After a three-year run when annual U.S. per-capita dairy product consumption rose from the year before, 2017 yielded a small decline in overall consumption. The decrease was mostly attributed to a continuing drop in fluid milk consumption.

Natzke dave
Editor / Progressive Dairy

Annual USDA data shows 2017 U.S. per-capita consumption of dairy products (on a milk-equivalent, milkfat basis) slipped 2 pounds to 643 pounds (Table 1).

U.S. per capita dairy product consumption

The disappointing 2017 numbers followed three years in which per-capita consumption had jumped 38 pounds, from 607 pounds in 2013 to 645 pounds in 2016. This was the first year-over-year decrease in total consumption since 2013.

Fluid milk continues slide

While overall per-capita dairy product consumption has generally trended upward, consumption of fluid products has declined both in terms of volume and as a percentage of total dairy product consumption.

U.S. per-capita consumption of fluid milk was estimated at 149 pounds in 2017, down 5 pounds from 2016 and down about 50 pounds in the past two decades. U.S. per-capita fluid milk consumption is now down nearly 100 pounds since 1975. Year-to-year per-capita sales have increased only three times over the 43-year period, with the last increase occurring in 1989.


As a percentage of total dairy product consumption, fluid products have slipped from nearly 46 percent in 1975 to just over 23 percent in 2017 (Table 2).

U.S. per capita dairy product and fluid milk consumptionUnlike recent years, the 2017 decline in fluid milk consumption was not offset by robust gains in a combination of other dairy products (Table 1).

The milk equivalent of cheese consumption has been greater than fluid milk since the mid-1980s, and indications are 2017 U.S. cheese consumption (excluding cottage cheese) did rise slightly from last year’s record to almost 37 pounds.

American cheese consumption rose to about 15.1 pounds per person, up 0.8 pound. However, consumption of other cheeses slipped about 0.1 pound to 21.9 pounds per person. Per-capita consumption increased in 28 of the last 29 years and has declined only twice since 1975.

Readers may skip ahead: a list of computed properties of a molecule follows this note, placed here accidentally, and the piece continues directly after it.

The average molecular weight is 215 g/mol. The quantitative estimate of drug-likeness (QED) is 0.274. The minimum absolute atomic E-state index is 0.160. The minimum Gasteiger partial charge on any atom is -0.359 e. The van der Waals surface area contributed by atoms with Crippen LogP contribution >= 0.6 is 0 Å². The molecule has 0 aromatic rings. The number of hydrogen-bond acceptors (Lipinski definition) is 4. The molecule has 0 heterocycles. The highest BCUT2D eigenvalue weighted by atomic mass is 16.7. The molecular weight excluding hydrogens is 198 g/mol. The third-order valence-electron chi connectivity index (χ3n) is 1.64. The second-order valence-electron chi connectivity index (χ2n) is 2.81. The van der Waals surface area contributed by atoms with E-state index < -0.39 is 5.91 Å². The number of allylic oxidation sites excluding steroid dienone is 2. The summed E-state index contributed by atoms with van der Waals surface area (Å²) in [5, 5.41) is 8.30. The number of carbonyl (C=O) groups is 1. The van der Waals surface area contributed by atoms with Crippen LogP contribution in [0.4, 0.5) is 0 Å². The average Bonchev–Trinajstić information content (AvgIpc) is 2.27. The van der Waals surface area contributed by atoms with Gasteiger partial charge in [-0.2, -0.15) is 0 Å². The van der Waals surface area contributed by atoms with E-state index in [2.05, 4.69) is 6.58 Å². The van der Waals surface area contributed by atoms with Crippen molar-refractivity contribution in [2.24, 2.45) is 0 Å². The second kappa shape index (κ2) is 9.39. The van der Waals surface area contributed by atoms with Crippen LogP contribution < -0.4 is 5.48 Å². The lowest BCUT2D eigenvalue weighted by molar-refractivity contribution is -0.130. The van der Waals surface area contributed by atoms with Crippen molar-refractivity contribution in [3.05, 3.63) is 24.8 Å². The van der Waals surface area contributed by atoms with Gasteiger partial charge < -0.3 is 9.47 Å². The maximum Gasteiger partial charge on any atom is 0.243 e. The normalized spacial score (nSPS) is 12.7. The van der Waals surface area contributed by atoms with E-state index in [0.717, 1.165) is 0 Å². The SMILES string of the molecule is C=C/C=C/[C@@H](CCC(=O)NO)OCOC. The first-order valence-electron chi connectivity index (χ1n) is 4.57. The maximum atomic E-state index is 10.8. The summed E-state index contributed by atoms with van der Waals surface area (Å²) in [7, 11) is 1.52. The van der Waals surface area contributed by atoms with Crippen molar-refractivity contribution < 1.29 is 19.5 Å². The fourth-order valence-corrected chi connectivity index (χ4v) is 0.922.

Per-capita consumption of yogurt (13.7 pounds) and butter (5.7 pounds) were unchanged from the year before, but consumption of regular ice cream, milk powders and dry whey declined.

If there is a bright spot in the fluid milk data, it regards per-capita consumption of whole milk (Figure 1), which has reversed course and has now increased three consecutive years.

Per capita fluid milk salesSales of flavored milk increased fractionally in 2017, but that was offset by a combined 1.5-billion-pound decline in sales of reduced-fat (2 percent), low-fat (1 percent) and skim milk. Total fluid milk sales in 2017, at 48.63 billion pounds, were down 1.07 billion pounds from 2016.

The number of plants processing fluid milk in 2017 increased by two to 448, but the average milk volume per plant declined about 3 million pounds to 108.5 million pounds per year.  end mark

AFBF analyzes plant-based beverages

Using Information Resources Incorporated (IRI) scanner data from 2015 to July 2018, American Farm Bureau
Federation economist Michael Nepveux has created an interactive dashboard to estimate market shares of dairy and plant- and nut-based beverages.

Almond milk vs milk

Although still dwarfed by fluid dairy consumption, plant-based product volume, value and share of the “dairy case” are on the rise (Table 3).

'Dairy case' fluid market shareAccording to the analysis, more than $1.6 billion was spent on plant- and nut-based beverages sold in the dairy case in 2017. These sales were up $141 million, or 9 percent, from 2015 levels.

On a value basis, the market share of nut- and plant-based beverages has increased from under 10 percent in 2015 to over 13 percent through July 2018. During this same time, the market share of traditional milk beverages has dropped from over 90 percent in 2015 to under 87 percent in 2018.

These market shares include only nut- and plant-based beverages that are sold in the dairy case alongside, and directly competing with, refrigerated milk. There are also nut- and plant-based beverages that are shelf-stable and labeled “ready to drink.” When including those additional beverages, the market share grew from 13 percent in 2015 to 16 percent through July 2018, with over $2.1 billion in annual sales in 2017. 

Within the category of plant- and nut-based beverages, almond beverages represented 67 percent of the market through July of 2018, up from a 61 percent market share in 2015. The growth in almond beverages has likely come at the expense of soy-based beverages and traditional milk.

The market share for soy-based beverages has declined from 19 percent in 2015 to approximately 11 percent through July of 2018.